The end of March, and a quarter of the way through the year after the year. Many readers have reported a slump in their reading (like many authors have noted lethargy where their writing is concerned) and I do understand that: the current global situation makes us all anxious and that hits us in different ways.
I find though that I can only really keep up my positivity through books; if I didn’t have access to books I’m not sure how I’d cope mentally because I’m an inveterate reader — social media, newspapers, food wrappers — and even my fallback, playing the piano, involves me doing a fair amount of sightreading scores.
Apologies, then, to those who are finding your literary mojo dampened: I do sympathise — even as I seek out the next thing to read, for my tottering TBR piles seem at the moment to be inexhaustible.
The Time of the Ghost
by Diana Wynne Jones, illustrated by David Wyatt.
HarperCollins Children’s Books 2001 (1981)
Corn yellow and running, came past me just now, the one bearing within her the power to give life in the realms of death.
As with so many of Diana Wynne Jones’s fantasies she weaves in so many strands — autobiographical, literary, supernatural and more — that it becomes almost like an ancient artefact or artwork, an object that mystifies as much as it magnetically draws one in, a magical narrative that repays a second read or more, and then a hefty bit of research and recall.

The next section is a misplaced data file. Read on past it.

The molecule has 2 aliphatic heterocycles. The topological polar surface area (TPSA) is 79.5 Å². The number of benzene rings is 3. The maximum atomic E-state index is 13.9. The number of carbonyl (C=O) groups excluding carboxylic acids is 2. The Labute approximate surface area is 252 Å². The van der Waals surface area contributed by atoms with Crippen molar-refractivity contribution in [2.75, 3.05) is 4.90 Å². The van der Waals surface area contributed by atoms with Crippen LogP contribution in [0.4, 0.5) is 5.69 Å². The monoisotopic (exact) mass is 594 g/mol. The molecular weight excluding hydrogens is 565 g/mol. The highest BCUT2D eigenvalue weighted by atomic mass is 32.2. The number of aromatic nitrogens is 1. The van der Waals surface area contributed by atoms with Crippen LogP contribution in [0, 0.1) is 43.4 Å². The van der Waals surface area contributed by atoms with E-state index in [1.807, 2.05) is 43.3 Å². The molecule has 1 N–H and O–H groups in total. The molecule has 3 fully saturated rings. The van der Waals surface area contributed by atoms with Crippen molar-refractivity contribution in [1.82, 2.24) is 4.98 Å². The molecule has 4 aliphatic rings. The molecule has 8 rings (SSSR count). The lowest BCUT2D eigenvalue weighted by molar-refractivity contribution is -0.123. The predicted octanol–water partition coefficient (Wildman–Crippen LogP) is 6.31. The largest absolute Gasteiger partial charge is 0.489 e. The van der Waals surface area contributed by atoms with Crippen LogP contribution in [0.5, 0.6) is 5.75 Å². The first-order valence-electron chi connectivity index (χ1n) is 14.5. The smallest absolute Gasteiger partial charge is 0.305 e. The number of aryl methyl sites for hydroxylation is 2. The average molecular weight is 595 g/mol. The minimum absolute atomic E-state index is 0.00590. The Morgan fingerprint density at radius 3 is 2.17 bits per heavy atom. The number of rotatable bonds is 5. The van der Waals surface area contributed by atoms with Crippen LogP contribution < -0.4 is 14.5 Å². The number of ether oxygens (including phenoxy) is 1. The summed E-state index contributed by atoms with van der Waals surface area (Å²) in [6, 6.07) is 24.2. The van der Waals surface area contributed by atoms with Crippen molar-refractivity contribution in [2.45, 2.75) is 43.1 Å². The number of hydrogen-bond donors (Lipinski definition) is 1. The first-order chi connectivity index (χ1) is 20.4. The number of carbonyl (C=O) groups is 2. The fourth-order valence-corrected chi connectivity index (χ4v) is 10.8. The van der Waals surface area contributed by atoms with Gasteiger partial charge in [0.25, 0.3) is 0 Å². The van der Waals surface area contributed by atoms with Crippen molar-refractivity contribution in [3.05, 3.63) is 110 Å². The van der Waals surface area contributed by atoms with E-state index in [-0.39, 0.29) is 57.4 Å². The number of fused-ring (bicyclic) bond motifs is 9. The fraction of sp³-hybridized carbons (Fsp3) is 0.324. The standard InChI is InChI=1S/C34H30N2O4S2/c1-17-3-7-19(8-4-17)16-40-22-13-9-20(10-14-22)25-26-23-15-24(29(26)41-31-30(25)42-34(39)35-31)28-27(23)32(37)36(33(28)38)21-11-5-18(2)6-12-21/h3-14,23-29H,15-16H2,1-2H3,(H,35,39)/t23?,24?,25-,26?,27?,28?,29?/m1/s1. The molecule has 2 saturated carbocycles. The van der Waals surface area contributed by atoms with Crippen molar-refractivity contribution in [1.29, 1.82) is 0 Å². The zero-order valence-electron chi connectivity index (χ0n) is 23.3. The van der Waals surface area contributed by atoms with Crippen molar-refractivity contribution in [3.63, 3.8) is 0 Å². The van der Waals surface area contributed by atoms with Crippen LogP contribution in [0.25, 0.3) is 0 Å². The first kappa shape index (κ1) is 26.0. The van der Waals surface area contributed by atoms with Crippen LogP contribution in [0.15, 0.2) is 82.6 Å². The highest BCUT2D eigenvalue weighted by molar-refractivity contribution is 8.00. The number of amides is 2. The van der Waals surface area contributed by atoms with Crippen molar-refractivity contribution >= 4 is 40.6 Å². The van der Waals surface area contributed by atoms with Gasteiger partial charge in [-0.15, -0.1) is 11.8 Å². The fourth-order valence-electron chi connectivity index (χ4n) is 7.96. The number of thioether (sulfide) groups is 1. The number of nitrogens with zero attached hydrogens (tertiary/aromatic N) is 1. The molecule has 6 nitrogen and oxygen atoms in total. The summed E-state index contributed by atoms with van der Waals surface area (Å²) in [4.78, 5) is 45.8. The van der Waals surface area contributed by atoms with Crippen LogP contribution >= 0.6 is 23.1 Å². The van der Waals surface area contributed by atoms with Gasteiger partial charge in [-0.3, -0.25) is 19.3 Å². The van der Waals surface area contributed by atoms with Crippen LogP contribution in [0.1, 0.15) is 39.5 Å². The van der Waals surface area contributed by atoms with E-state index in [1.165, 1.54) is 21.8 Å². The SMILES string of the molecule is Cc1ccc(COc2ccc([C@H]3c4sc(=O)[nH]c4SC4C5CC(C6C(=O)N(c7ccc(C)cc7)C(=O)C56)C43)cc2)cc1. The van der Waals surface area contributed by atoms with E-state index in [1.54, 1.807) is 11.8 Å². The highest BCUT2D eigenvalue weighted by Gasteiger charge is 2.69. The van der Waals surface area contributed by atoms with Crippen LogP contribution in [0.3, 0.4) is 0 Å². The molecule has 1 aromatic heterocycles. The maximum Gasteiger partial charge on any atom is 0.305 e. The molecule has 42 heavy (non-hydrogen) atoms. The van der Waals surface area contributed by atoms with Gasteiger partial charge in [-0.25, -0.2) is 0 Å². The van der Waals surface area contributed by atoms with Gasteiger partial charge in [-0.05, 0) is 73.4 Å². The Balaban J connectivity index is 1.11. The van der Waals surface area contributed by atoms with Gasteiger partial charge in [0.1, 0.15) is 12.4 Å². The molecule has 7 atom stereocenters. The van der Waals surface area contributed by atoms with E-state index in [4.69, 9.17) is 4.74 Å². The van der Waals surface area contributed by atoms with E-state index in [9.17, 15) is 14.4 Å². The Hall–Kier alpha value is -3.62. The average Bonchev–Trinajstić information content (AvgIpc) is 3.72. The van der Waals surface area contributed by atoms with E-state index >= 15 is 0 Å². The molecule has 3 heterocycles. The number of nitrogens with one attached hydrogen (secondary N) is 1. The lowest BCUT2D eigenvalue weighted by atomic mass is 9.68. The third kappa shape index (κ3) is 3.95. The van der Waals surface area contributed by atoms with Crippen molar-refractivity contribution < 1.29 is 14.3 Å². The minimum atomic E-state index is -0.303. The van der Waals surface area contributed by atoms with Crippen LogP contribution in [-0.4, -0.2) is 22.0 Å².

For example, the ghost of the title hears a voice from a longbarrow, the speaker mistaking a sister called Imogen for his long-dead daughter. This must surely be the Cunobelinus who was transformed in Shakespeare’s play into Cymbeline, who had a daughter called Imogen who was presumed to have been killed. And though the novel is set in North Hampshire the author draws from her childhood in Essex, the area with which Cymbeline and his family is associated.
So already we are seeing autobiographical and literary details being drawn together, but for the innocent reader what comes through most is a mystery story concerning a very strange family and a ghost who doesn’t know who she is.
The Shepherd’s Crown
by Terry Pratchett, illustrated by Paul Kidby, afterword by Rob Wilkins.